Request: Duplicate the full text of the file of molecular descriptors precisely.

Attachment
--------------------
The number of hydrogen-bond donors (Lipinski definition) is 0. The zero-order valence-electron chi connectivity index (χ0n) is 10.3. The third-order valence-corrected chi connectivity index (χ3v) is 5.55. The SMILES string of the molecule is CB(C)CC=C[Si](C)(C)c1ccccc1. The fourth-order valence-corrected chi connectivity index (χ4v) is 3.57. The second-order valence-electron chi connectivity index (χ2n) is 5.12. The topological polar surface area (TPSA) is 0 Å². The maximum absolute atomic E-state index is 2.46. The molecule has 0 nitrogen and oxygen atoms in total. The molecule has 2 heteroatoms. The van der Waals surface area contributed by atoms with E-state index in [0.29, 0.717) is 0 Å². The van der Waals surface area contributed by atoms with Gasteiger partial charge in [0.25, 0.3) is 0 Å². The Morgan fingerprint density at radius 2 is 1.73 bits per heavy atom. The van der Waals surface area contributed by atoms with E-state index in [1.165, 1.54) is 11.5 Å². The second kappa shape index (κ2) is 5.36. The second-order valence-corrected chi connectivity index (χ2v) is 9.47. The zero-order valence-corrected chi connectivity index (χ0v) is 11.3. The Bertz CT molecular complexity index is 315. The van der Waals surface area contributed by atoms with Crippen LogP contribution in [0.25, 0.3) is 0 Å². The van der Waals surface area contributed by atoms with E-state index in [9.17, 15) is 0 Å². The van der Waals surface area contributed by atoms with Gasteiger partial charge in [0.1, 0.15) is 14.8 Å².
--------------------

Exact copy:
The number of hydrogen-bond donors (Lipinski definition) is 0. The zero-order valence-electron chi connectivity index (χ0n) is 10.3. The third-order valence-corrected chi connectivity index (χ3v) is 5.55. The SMILES string of the molecule is CB(C)CC=C[Si](C)(C)c1ccccc1. The fourth-order valence-corrected chi connectivity index (χ4v) is 3.57. The second-order valence-electron chi connectivity index (χ2n) is 5.12. The topological polar surface area (TPSA) is 0 Å². The maximum absolute atomic E-state index is 2.46. The molecule has 0 nitrogen and oxygen atoms in total. The molecule has 2 heteroatoms. The van der Waals surface area contributed by atoms with E-state index in [0.29, 0.717) is 0 Å². The van der Waals surface area contributed by atoms with Gasteiger partial charge in [0.25, 0.3) is 0 Å². The Morgan fingerprint density at radius 2 is 1.73 bits per heavy atom. The van der Waals surface area contributed by atoms with E-state index in [1.165, 1.54) is 11.5 Å². The second kappa shape index (κ2) is 5.36. The second-order valence-corrected chi connectivity index (χ2v) is 9.47. The zero-order valence-corrected chi connectivity index (χ0v) is 11.3. The Bertz CT molecular complexity index is 315. The van der Waals surface area contributed by atoms with Crippen LogP contribution in [0.25, 0.3) is 0 Å². The van der Waals surface area contributed by atoms with E-state index in [9.17, 15) is 0 Å². The van der Waals surface area contributed by atoms with Gasteiger partial charge in [0.1, 0.15) is 14.8 Å².